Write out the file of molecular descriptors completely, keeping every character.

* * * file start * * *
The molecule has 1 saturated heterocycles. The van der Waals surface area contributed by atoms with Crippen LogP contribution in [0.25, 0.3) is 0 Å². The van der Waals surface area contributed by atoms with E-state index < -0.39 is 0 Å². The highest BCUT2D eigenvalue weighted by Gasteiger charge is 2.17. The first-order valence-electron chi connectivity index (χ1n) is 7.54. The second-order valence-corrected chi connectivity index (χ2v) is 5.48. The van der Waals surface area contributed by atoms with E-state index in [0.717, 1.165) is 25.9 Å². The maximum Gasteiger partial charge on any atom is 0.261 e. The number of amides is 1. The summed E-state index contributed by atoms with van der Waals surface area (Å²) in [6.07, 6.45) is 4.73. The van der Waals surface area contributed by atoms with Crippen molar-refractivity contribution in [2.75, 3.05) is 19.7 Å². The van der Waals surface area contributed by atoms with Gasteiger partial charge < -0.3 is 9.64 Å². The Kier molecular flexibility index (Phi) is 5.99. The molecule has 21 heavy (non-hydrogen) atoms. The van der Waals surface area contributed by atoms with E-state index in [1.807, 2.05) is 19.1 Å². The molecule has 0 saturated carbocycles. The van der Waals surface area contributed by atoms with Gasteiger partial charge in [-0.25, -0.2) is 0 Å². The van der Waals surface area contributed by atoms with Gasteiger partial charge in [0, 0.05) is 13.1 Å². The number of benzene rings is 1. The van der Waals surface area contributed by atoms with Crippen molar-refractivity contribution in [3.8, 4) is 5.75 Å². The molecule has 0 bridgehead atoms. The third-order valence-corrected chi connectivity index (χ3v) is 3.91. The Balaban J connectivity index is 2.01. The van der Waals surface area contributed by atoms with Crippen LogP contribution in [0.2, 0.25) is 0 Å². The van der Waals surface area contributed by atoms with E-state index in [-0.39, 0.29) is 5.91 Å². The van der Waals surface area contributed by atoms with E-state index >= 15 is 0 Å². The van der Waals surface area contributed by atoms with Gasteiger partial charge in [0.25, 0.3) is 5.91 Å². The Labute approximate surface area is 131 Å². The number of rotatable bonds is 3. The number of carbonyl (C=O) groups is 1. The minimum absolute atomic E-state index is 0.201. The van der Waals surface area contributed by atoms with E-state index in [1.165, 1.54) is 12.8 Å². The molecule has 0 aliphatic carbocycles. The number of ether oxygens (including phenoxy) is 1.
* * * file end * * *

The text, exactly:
The molecule has 1 saturated heterocycles. The van der Waals surface area contributed by atoms with Crippen LogP contribution in [0.25, 0.3) is 0 Å². The van der Waals surface area contributed by atoms with E-state index < -0.39 is 0 Å². The highest BCUT2D eigenvalue weighted by Gasteiger charge is 2.17. The first-order valence-electron chi connectivity index (χ1n) is 7.54. The second-order valence-corrected chi connectivity index (χ2v) is 5.48. The van der Waals surface area contributed by atoms with E-state index in [0.717, 1.165) is 25.9 Å². The maximum Gasteiger partial charge on any atom is 0.261 e. The number of amides is 1. The summed E-state index contributed by atoms with van der Waals surface area (Å²) in [6.07, 6.45) is 4.73. The van der Waals surface area contributed by atoms with Crippen molar-refractivity contribution in [2.75, 3.05) is 19.7 Å². The van der Waals surface area contributed by atoms with Gasteiger partial charge < -0.3 is 9.64 Å². The Kier molecular flexibility index (Phi) is 5.99. The molecule has 21 heavy (non-hydrogen) atoms. The van der Waals surface area contributed by atoms with E-state index in [1.807, 2.05) is 19.1 Å². The molecule has 0 saturated carbocycles. The van der Waals surface area contributed by atoms with Gasteiger partial charge in [-0.25, -0.2) is 0 Å². The van der Waals surface area contributed by atoms with Gasteiger partial charge in [0, 0.05) is 13.1 Å². The number of benzene rings is 1. The van der Waals surface area contributed by atoms with Crippen molar-refractivity contribution in [3.8, 4) is 5.75 Å². The molecule has 0 bridgehead atoms. The third-order valence-corrected chi connectivity index (χ3v) is 3.91. The Balaban J connectivity index is 2.01. The van der Waals surface area contributed by atoms with Crippen LogP contribution in [0.2, 0.25) is 0 Å². The van der Waals surface area contributed by atoms with E-state index in [-0.39, 0.29) is 5.91 Å². The van der Waals surface area contributed by atoms with E-state index >= 15 is 0 Å². The van der Waals surface area contributed by atoms with Gasteiger partial charge in [0.25, 0.3) is 5.91 Å². The Labute approximate surface area is 131 Å². The number of rotatable bonds is 3. The number of carbonyl (C=O) groups is 1. The minimum absolute atomic E-state index is 0.201. The van der Waals surface area contributed by atoms with E-state index in [1.165, 1.54) is 12.8 Å². The molecule has 0 aliphatic carbocycles. The number of ether oxygens (including phenoxy) is 1.